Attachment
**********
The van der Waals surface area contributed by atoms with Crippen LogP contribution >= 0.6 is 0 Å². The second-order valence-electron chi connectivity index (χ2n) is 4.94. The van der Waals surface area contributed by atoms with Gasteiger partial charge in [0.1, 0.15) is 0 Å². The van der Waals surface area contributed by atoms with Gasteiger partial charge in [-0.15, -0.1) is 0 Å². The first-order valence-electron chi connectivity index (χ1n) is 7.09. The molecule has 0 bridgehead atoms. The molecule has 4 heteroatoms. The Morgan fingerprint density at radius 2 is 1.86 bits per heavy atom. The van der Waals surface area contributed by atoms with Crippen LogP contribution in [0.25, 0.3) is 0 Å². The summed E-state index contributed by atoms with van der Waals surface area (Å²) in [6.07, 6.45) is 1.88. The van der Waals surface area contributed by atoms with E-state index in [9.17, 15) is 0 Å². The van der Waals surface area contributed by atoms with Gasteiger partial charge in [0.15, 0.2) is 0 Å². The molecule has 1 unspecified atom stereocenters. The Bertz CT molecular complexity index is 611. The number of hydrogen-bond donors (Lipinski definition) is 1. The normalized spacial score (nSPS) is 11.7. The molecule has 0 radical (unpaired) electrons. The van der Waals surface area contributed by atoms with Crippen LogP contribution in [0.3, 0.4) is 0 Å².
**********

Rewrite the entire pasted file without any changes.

The van der Waals surface area contributed by atoms with Crippen LogP contribution >= 0.6 is 0 Å². The second-order valence-electron chi connectivity index (χ2n) is 4.94. The van der Waals surface area contributed by atoms with Gasteiger partial charge in [0.1, 0.15) is 0 Å². The van der Waals surface area contributed by atoms with Gasteiger partial charge in [-0.15, -0.1) is 0 Å². The first-order valence-electron chi connectivity index (χ1n) is 7.09. The molecule has 0 bridgehead atoms. The molecule has 4 heteroatoms. The Morgan fingerprint density at radius 2 is 1.86 bits per heavy atom. The van der Waals surface area contributed by atoms with Crippen LogP contribution in [0.25, 0.3) is 0 Å². The summed E-state index contributed by atoms with van der Waals surface area (Å²) in [6.07, 6.45) is 1.88. The van der Waals surface area contributed by atoms with E-state index in [9.17, 15) is 0 Å². The van der Waals surface area contributed by atoms with Gasteiger partial charge in [0.15, 0.2) is 0 Å². The molecule has 1 unspecified atom stereocenters. The Bertz CT molecular complexity index is 611. The number of hydrogen-bond donors (Lipinski definition) is 1. The normalized spacial score (nSPS) is 11.7. The molecule has 0 radical (unpaired) electrons. The van der Waals surface area contributed by atoms with Crippen LogP contribution in [0.3, 0.4) is 0 Å².